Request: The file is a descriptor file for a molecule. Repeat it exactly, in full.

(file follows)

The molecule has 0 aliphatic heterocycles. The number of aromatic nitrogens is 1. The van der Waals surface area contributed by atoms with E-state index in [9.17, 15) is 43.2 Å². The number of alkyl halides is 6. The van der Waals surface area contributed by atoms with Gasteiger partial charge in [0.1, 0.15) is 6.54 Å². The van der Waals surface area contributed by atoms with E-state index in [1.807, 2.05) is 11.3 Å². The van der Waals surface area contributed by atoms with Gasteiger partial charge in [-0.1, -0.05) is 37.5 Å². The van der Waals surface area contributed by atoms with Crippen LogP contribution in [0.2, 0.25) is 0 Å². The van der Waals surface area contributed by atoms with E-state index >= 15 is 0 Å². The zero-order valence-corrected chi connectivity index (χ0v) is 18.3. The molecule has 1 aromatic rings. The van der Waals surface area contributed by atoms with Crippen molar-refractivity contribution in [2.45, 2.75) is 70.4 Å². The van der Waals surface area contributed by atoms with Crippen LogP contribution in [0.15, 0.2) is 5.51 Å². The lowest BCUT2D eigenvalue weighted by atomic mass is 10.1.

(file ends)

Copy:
The molecule has 0 aliphatic heterocycles. The number of aromatic nitrogens is 1. The van der Waals surface area contributed by atoms with E-state index in [9.17, 15) is 43.2 Å². The number of alkyl halides is 6. The van der Waals surface area contributed by atoms with Gasteiger partial charge in [0.1, 0.15) is 6.54 Å². The van der Waals surface area contributed by atoms with E-state index in [1.807, 2.05) is 11.3 Å². The van der Waals surface area contributed by atoms with Gasteiger partial charge in [-0.1, -0.05) is 37.5 Å². The van der Waals surface area contributed by atoms with Crippen LogP contribution in [0.2, 0.25) is 0 Å². The van der Waals surface area contributed by atoms with E-state index >= 15 is 0 Å². The zero-order valence-corrected chi connectivity index (χ0v) is 18.3. The molecule has 1 aromatic rings. The van der Waals surface area contributed by atoms with Crippen molar-refractivity contribution in [2.45, 2.75) is 70.4 Å². The van der Waals surface area contributed by atoms with Crippen LogP contribution in [0.15, 0.2) is 5.51 Å². The lowest BCUT2D eigenvalue weighted by atomic mass is 10.1.